45. 45. Solving An Integral – Numerical Integration  There are several ways to solve or approximate an integral (as a sum)  Risk is the area under a curve
  46. 46. Solving An Integral – Numerical Integration  There are several ways to solve or approximate an integral (as a sum)  Risk is the area under a curve Rectangle Rule Simpson’s Method Trapezium Rule
  47. 47. Solving An Integral – Numerical Integration  There are several ways to solve or approximate an integral (as a sum)  Risk is the area under a curve  Straightforward to compute, scale, and simulate on a computer Rectangle Rule Source: Khurram Wadee (CC) Wikipedia
  48. 48. Solving An Integral – Numerical Integration  There are several ways to solve or approximate an integral (as a sum)  Risk is the area under a curve  Straightforward to compute, scale, and simulate on a computer Rectangle Rule Trapezium Rule Source: Khurram Wadee (CC) Wikipedia
  49. 49. Solving An Integral – Numerical Integration  There are several ways to solve or approximate an integral (as a sum)  Risk is the area under a curve  Straightforward to compute, scale, and simulate on a computer Rectangle Rule Simpson’s MethodTrapezium Rule Source: Khurram Wadee (CC) Wikipedia
  50. 50. General Findings
  51. 51. General Findings  Intermediate doses have the highest risk of highly resistant strains  Optimal dose is either:  the largest tolerable dose  or the smallest clinically effective dose
  52. 52. General Findings  Intermediate doses have the highest risk of highly resistant strains  Optimal dose is  the largest tolerable dose  or the smallest clinically effective dose Never anything between
  53. 53. Specific Examples  Model of within-host dynamics of infection and resistance  Acute infection  Elicits immune response  Can clear infection  Treatment to reduce mortality and patient harm  Consider cases where:  1) max safe dose sufficient to cause suppression of resistant strains  2) max safe dose is not sufficient to cause suppression of resistant strains  Notice how a small difference in conditions (parameter values)
  54. 54. Specific Examples – High Dose Effective High dose more effective “Hit Hard” works (as expected)
  55. 55. Specific Examples – Low Dose Effective Lowest dose more effective at controlling resistance emergence High dose leads to rampant resistance “Hit Hard” backfires Resistant strain appears Resistant strain emerges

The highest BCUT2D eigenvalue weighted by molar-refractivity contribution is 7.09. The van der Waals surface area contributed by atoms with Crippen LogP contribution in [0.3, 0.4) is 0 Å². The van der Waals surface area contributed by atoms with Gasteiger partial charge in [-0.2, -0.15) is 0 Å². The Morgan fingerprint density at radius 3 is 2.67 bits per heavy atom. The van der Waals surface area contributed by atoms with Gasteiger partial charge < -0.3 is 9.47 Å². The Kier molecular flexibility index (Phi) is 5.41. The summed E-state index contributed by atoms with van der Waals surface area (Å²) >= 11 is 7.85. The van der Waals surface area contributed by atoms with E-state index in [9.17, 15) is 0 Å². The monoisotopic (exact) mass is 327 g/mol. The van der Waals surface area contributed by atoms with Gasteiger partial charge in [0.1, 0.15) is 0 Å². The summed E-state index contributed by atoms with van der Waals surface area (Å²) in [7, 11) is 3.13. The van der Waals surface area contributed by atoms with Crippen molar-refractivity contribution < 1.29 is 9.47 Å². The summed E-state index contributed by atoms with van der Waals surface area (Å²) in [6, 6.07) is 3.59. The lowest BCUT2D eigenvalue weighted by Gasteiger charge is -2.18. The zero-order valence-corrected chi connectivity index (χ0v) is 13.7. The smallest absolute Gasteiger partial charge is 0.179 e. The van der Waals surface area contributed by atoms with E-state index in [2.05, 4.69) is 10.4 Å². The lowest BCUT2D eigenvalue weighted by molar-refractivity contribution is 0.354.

56. 56. Specific Examples – Strain Outbreak
  57. 57. Specific Examples – Strain Outbreak
  58. 58. Implications – balance of opposing forces Derivatives (initial rate of change) Replication of newly emerged highly resistant strains Change in de novo mutation (towards highly resistant) Replication of pre-existing highly resistant strains
  59. 59. Evolutionary Theory for Drug Treatment  General theoretical treatment of drug treatment strategies  Opposing Evolutionary processes  Higher Energy cost – outcompeted by drug susceptible bacteria at low doses  Drug Resistance benefit – selective advantage at higher doses  Leads to a unimodal relationship between drug concentration and resistance emergence  Optimal Strategies  either the largest tolerable dose  or the smallest clinically effective dose  Combination therapy may be more effective than high dose monotherapy
  60. 60. Comparison to earlier studies  Ankomah & Levin (2014)  Used a more complex model  These considerations did not change the overall findings (supplementary)  Defined resistance evolution in terms of  1) probability of appearance (comparable to Day & Read without emergence / escape)  2) time to clear infection  Consistent with mutation appearing de novo reduced by high dose  Did not account for selective suppression while reaching clinically significant levels once a mutant strain had appeared  Predicted the case where higher doses are more effective, not where lower doses are a more suitable alternative  Higher dose reduces probability that mutations occur  However, resistant strains are also more likely to replicate to clinically significant levels at higher doses (higher competitive advantage)